Jimmy’s Hall; ’71 (Netflix Canada picks)

It’s been gratifying to see Brooklyn garner Oscar attention and a nice run at the box office; I’ll concede that as a portrayal of Irish emigration to America in the 1950s, it’s a romanticization—but an intelligent one. But two of last year’s better films have, from a historical point of view, more to say about the Irish generation that preceded, and the one that followed.

Ken Loach’s Jimmy’s Hall, the story of the 1933 deportation from Ireland of communist activist Jimmy Gralton, has been criticized somewhat for not being up to Loach’s usual high standard (and certainly not the equal of his other Irish-historical classics The Wind That Shakes the Barley, Hidden Agenda). But if in some ways it is too tidy a narrative, it has much to offer on its own terms, including Andrew Scott bringing more to a small role than you would suspect from his schticky turns as Sherlock‘s Moriarty and Spectre‘s Denbigh, and Jim Norton in a fully three-dimensional portrayal of a repressive Catholic priest.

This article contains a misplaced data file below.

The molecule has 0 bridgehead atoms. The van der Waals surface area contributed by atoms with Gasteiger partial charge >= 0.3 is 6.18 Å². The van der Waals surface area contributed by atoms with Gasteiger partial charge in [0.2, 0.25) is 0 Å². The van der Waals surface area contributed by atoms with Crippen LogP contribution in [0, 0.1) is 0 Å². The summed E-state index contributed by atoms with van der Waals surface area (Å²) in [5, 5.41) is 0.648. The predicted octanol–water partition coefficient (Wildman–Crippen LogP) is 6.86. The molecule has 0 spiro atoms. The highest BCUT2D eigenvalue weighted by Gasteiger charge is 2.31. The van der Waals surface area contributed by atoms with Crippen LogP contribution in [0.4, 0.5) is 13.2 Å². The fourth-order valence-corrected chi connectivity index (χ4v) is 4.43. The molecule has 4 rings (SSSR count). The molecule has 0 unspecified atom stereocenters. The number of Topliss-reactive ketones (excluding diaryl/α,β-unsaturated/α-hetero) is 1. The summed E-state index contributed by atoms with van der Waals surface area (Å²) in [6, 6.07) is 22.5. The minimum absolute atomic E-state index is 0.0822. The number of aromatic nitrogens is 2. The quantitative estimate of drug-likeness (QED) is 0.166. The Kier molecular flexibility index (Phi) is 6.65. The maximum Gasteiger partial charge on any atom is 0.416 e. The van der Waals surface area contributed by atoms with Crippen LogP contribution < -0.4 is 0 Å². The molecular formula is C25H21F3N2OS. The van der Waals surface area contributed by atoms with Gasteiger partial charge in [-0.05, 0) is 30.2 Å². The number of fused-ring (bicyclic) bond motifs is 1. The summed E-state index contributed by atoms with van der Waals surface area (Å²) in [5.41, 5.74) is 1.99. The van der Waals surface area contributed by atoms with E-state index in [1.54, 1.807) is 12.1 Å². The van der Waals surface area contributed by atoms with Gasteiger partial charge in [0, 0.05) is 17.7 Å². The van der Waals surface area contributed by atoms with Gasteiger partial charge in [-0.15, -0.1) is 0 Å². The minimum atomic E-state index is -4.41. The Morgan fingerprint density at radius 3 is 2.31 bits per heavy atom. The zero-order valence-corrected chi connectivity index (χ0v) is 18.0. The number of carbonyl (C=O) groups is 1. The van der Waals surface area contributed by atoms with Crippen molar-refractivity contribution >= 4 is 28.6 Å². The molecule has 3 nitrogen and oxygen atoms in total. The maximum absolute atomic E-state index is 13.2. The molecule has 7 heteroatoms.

Netflix Canada, by the way, has one other Ken Loach film at the moment—Route Irish, which like Jimmy’s Hall, was in the Palme d’Or competition at Cannes, but which has nothing to do with Ireland.

71, the spectacular directorial debut of Yann Demange, is a portrayal of some of the most violent conflict that took place in Belfast, not from the distanced view of the leaders, but from the embedded viewpoint of a young British soldier accidentally abandoned by his unit following a riot on the streets, as he tries to find his way to safety. The film is intensely suspenseful throughout and the violence is quite graphic at times—but presented in a sure-handed way that belies its first-picture status.

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